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Estimating Fetal and Maternal Genetic Contributions to Premature Birth From Multiparous Pregnancy Histories of Twins Using MCMC and Maximum-Likelihood Approaches

Published online by Cambridge University Press:  21 February 2012

Timothy P. York
Affiliation:
Virginia Institute for Psychiatric and Behavioral Genetics, Virginia Commonwealth University School of Medicine, Richmond, Virginia, United States of America; Department of Human and Molecular Genetics, Virginia Commonwealth University School of Medicine, Richmond, Virginia, United States of America. tpyork@vcu.edu
Jerome F. Strauss III
Affiliation:
Department of Obstetrics and Gynecology, Virginia Commonwealth University School of Medicine, Richmond, Virginia, United States of America.
Michael C. Neale
Affiliation:
Virginia Institute for Psychiatric and Behavioral Genetics, Virginia Commonwealth University School of Medicine, Richmond, Virginia, United States of America; Department of Human and Molecular Genetics, Virginia Commonwealth University School of Medicine, Richmond, Virginia, United States of America; Department of Psychiatry, Virginia Commonwealth University School of Medicine, Richmond, Virginia, United States of America.
Lindon J. Eaves
Affiliation:
Virginia Institute for Psychiatric and Behavioral Genetics, Virginia Commonwealth University School of Medicine, Richmond, Virginia, United States of America; Department of Human and Molecular Genetics, Virginia Commonwealth University School of Medicine, Richmond, Virginia, United States of America; Department of Psychiatry, Virginia Commonwealth University School of Medicine, Richmond, Virginia, United States of America.
Corresponding
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Abstract

The analysis of genetic and environmental contributions to preterm birth is not straightforward in family studies, as etiology could involve both maternal and fetal genes. Markov Chain Monte Carlo (MCMC) methods are presented as a flexible approach for defining user-specified covariance structures to handle multiple random effects and hierarchical dependencies inherent in children of twin (COT) studies of pregnancy outcomes. The proposed method is easily modified to allow for the study of gestational age as a continuous trait and as a binary outcome reflecting the presence or absence of preterm birth. Estimation of fetal and maternal genetic factors and the effect of the environment are demonstrated using MCMC methods implemented in WinBUGS and maximum likelihood methods in a Virginia COT sample comprising 7,061 births. In summary, although the contribution of maternal and fetal genetic factors was supported using both outcomes, additional births and/or extended relationships are required to precisely estimate both genetic effects simultaneously. We anticipate the flexibility of MCMC methods to handle increasingly complex models to be of particular relevance for the study of birth outcomes.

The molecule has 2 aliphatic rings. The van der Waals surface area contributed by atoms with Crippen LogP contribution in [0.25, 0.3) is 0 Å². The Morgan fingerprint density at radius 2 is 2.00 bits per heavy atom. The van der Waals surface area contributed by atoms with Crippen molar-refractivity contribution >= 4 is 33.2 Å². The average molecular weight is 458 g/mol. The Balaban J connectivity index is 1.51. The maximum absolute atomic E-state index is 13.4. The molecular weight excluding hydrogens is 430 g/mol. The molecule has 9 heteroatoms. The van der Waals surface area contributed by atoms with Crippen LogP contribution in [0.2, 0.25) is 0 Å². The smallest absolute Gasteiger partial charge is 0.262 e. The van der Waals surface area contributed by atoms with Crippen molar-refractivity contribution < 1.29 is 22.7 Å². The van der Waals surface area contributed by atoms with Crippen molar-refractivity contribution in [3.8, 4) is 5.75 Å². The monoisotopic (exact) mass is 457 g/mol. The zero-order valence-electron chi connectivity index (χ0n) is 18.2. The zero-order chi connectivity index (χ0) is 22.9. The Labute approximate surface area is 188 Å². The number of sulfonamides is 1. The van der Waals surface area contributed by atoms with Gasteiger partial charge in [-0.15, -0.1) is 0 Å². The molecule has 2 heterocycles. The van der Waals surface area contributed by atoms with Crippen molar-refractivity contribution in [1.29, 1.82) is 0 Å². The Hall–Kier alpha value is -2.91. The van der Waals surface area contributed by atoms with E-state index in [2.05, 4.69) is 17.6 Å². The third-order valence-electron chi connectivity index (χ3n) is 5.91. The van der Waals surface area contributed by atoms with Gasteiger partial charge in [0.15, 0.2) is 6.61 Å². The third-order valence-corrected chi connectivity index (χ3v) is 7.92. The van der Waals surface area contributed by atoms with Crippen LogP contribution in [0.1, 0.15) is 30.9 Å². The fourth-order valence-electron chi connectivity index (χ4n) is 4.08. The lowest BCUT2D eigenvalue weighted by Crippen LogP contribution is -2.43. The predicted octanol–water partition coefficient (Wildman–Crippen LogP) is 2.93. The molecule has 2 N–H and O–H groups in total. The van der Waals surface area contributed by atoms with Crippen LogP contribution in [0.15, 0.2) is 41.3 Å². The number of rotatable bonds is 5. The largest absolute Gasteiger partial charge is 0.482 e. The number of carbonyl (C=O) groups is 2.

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Copyright © Cambridge University Press 2009

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Estimating Fetal and Maternal Genetic Contributions to Premature Birth From Multiparous Pregnancy Histories of Twins Using MCMC and Maximum-Likelihood Approaches
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